to cut ourselves a tree…
We did it again — we took our almost annual trip to Loudoun County to cut down our Christmas tree. We’ve been doing this since the kids were quite small — Clare might have been 6 when we started.
This is the last year we’ll go to Jacobson’s Tree Farm though — suburbia is moving in. Next year there will probably be McMansions where the trees used to be. Loudoun County is one of the fastest growing counties in the DC Metro area. People who want to live in the country, yet be close to DC are buying up the land and building homes there. (And according to Wikipedia, it is the wealthiest county in the country.)
But this post is not about suburban sprawl. It’s about our annual trip to cut down a Christmas tree.
We ate a delicious breakfast of Dutch Babies (weird name for a baked pancake sort of thing — very reminiscent of a Yorkshire pudding). Then piled in the Highlander for our trip to Virginia. The weather didn’t cooperate. It was chilly and rainy. We would have preferred snow, of course, but it didn’t happen.
Sure, Virginia is a short distance away via bridges and interstates, but we go the long way. The way that involves a ferry, country roads and wooded scenery. We cheated this time and drove up 270 instead of going on River Road where it actually does follow the river. We got off 270 in Gaithersburg and drove along Rt. 28 until we found White’s Ferry Road then took the ferry to Virginia, then drove to the tree farm.
When we first began getting our trees from Jacobson’s the farm was covered in a forest of pine and fir trees. It was hard to choose trees, because they were so plentiful. The area was so big that the owners brought wagons pulled by tractors to patrons when they’d chosen their trees. Now there might have been 100 trees left in three spots. Two were a bit of a walk, but one was pretty close to the parking lot. We headed there first, not because of its proximity, but because I prefer Canaan Firs for my Christmas tree. We found one right away, Dean unceremoniously cut it down (we forgot to thank it for giving its life so we could put presents under it). Dean and Andrew carried it to the shed where it was vibrated (to help it shed loose needles) and tied up in string. Then Andrew and Dean tied it to the top of the Highlander while Clare and I went into the shed to warm up.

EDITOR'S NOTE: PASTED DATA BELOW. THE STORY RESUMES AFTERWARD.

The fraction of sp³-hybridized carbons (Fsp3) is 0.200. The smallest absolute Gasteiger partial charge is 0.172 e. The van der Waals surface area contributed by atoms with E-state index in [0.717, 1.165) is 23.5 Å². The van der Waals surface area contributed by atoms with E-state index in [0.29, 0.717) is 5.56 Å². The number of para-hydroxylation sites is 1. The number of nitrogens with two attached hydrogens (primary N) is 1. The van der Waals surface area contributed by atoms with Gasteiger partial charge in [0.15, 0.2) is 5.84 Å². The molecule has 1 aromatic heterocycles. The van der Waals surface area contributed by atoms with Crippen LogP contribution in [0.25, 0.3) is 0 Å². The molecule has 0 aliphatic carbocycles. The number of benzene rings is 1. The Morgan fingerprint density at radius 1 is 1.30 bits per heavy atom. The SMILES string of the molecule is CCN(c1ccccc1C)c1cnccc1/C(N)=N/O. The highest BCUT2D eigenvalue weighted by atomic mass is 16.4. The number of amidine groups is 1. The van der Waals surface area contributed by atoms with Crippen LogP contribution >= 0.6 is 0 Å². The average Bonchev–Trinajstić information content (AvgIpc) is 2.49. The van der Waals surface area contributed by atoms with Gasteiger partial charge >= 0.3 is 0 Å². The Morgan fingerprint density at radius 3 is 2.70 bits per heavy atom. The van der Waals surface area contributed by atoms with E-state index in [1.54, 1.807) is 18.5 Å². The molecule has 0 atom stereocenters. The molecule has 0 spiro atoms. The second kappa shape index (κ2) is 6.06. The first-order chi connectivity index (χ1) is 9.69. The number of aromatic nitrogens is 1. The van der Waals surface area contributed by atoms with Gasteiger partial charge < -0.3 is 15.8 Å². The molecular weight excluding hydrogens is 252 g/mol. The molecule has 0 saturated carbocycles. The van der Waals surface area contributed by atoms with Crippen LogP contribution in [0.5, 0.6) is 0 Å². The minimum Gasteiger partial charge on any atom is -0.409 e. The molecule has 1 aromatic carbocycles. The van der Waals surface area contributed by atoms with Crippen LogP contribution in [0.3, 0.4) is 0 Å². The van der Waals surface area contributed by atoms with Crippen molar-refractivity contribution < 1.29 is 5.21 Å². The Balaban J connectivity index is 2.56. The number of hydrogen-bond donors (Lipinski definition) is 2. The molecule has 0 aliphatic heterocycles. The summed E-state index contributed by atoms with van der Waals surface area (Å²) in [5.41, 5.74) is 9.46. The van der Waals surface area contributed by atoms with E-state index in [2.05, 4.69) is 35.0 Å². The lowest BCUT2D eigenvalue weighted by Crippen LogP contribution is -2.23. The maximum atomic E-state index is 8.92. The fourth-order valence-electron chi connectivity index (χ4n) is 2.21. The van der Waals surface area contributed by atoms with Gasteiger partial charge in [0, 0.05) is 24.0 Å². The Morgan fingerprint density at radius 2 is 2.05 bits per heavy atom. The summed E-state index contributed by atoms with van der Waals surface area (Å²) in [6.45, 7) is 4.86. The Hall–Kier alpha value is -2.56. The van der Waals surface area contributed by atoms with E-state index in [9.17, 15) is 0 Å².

Being a rainy day early in the season, there were few people at the tree farm. The owners said they’d be up and running at a different location in a couple of years. We gave them our email address so they could tell us when they were ready for business.
On the way to Leesburg for lunch we stopped at the Old Lucketts Store to look through their 3 floors of antiques. On the top floor I met a man who told me that the store was allegedly haunted. It didn’t surprise me — I felt a chill when entering one of the rooms on the third floor, but that might have been because it was full of previously owned clothes worn by creepy mannequins. Clare and Dean tried on coats, but neither worked out.
We then drove to Leesburg and parked in front of the Leesburg Restaurant — another part of the tradition. Leesburg Restaurant is a dining establishment that’s been around since 1865, according to their sign. The inside of the restaurant is a throwback to a more innocent time — and very art deco-y
After eating a cholesterol filled meal we walked to another antique store up the road where we browsed the basement for bargains. Clare found a few things, but the rest of us just looked.
Then we drove back home, taking the ferry again — but taking lesser roads than we took to get to Virginia.
Dean set the tree up and we got out our decorations. As mentioned in another post, the lights didn’t work, so the tree stood naked for a day. I bought lights the next day and Clare put them on the tree. That’s as far as we’ve gotten. Maybe we’ll decorate it tonight.